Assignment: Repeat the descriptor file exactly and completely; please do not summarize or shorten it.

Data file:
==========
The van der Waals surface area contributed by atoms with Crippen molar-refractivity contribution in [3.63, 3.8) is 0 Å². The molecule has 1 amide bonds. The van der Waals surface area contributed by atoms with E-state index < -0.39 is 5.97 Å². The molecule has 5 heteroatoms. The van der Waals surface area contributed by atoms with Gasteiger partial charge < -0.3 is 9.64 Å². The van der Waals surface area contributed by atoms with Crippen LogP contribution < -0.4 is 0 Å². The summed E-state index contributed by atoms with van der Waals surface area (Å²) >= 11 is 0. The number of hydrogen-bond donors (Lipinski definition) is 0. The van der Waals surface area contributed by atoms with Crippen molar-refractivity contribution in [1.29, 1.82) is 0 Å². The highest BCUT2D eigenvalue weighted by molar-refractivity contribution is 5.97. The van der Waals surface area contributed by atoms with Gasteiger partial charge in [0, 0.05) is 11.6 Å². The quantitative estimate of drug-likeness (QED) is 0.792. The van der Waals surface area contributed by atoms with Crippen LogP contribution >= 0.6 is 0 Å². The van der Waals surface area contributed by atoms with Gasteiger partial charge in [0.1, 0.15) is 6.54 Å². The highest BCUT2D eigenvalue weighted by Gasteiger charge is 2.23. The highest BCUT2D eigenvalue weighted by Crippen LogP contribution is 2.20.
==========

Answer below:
The van der Waals surface area contributed by atoms with Crippen molar-refractivity contribution in [3.63, 3.8) is 0 Å². The molecule has 1 amide bonds. The van der Waals surface area contributed by atoms with E-state index < -0.39 is 5.97 Å². The molecule has 5 heteroatoms. The van der Waals surface area contributed by atoms with Gasteiger partial charge < -0.3 is 9.64 Å². The van der Waals surface area contributed by atoms with Crippen LogP contribution < -0.4 is 0 Å². The summed E-state index contributed by atoms with van der Waals surface area (Å²) >= 11 is 0. The number of hydrogen-bond donors (Lipinski definition) is 0. The van der Waals surface area contributed by atoms with Crippen molar-refractivity contribution in [1.29, 1.82) is 0 Å². The highest BCUT2D eigenvalue weighted by molar-refractivity contribution is 5.97. The van der Waals surface area contributed by atoms with Gasteiger partial charge in [0, 0.05) is 11.6 Å². The quantitative estimate of drug-likeness (QED) is 0.792. The van der Waals surface area contributed by atoms with Crippen LogP contribution >= 0.6 is 0 Å². The van der Waals surface area contributed by atoms with Gasteiger partial charge in [0.1, 0.15) is 6.54 Å². The highest BCUT2D eigenvalue weighted by Gasteiger charge is 2.23. The highest BCUT2D eigenvalue weighted by Crippen LogP contribution is 2.20.